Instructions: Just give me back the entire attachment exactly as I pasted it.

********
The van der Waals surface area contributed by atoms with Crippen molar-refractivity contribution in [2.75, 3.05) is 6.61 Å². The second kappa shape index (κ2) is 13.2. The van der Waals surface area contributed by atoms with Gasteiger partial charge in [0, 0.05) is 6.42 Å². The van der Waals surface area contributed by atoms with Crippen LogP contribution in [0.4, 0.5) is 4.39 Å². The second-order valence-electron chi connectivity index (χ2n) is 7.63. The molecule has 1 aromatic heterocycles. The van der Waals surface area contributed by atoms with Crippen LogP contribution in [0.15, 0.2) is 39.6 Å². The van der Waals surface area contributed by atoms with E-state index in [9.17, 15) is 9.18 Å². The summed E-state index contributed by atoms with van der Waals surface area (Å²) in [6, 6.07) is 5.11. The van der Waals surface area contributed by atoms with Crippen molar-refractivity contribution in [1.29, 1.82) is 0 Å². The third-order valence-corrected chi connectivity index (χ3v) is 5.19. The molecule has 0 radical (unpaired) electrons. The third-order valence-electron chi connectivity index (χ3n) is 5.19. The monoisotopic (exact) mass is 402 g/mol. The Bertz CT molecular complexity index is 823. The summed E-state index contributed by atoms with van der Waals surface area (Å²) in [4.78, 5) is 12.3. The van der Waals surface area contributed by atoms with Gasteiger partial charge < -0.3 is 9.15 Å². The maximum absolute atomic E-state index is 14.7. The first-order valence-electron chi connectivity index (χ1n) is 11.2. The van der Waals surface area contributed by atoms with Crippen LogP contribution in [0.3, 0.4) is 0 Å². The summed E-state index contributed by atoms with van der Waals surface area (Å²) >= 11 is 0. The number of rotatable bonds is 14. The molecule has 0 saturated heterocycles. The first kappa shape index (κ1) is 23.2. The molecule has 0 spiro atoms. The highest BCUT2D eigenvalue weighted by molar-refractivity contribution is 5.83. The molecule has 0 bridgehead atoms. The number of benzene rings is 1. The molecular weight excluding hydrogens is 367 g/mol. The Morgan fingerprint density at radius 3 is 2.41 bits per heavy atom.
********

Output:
The van der Waals surface area contributed by atoms with Crippen molar-refractivity contribution in [2.75, 3.05) is 6.61 Å². The second kappa shape index (κ2) is 13.2. The van der Waals surface area contributed by atoms with Gasteiger partial charge in [0, 0.05) is 6.42 Å². The van der Waals surface area contributed by atoms with Crippen LogP contribution in [0.4, 0.5) is 4.39 Å². The second-order valence-electron chi connectivity index (χ2n) is 7.63. The molecule has 1 aromatic heterocycles. The van der Waals surface area contributed by atoms with Crippen LogP contribution in [0.15, 0.2) is 39.6 Å². The van der Waals surface area contributed by atoms with E-state index in [9.17, 15) is 9.18 Å². The summed E-state index contributed by atoms with van der Waals surface area (Å²) in [6, 6.07) is 5.11. The van der Waals surface area contributed by atoms with Crippen molar-refractivity contribution in [1.29, 1.82) is 0 Å². The third-order valence-corrected chi connectivity index (χ3v) is 5.19. The molecule has 0 radical (unpaired) electrons. The third-order valence-electron chi connectivity index (χ3n) is 5.19. The monoisotopic (exact) mass is 402 g/mol. The Bertz CT molecular complexity index is 823. The summed E-state index contributed by atoms with van der Waals surface area (Å²) in [4.78, 5) is 12.3. The van der Waals surface area contributed by atoms with Gasteiger partial charge < -0.3 is 9.15 Å². The maximum absolute atomic E-state index is 14.7. The first-order valence-electron chi connectivity index (χ1n) is 11.2. The van der Waals surface area contributed by atoms with Crippen LogP contribution in [0.3, 0.4) is 0 Å². The summed E-state index contributed by atoms with van der Waals surface area (Å²) >= 11 is 0. The number of rotatable bonds is 14. The molecule has 0 saturated heterocycles. The first kappa shape index (κ1) is 23.2. The molecule has 0 spiro atoms. The highest BCUT2D eigenvalue weighted by molar-refractivity contribution is 5.83. The molecule has 0 bridgehead atoms. The number of benzene rings is 1. The molecular weight excluding hydrogens is 367 g/mol. The Morgan fingerprint density at radius 3 is 2.41 bits per heavy atom.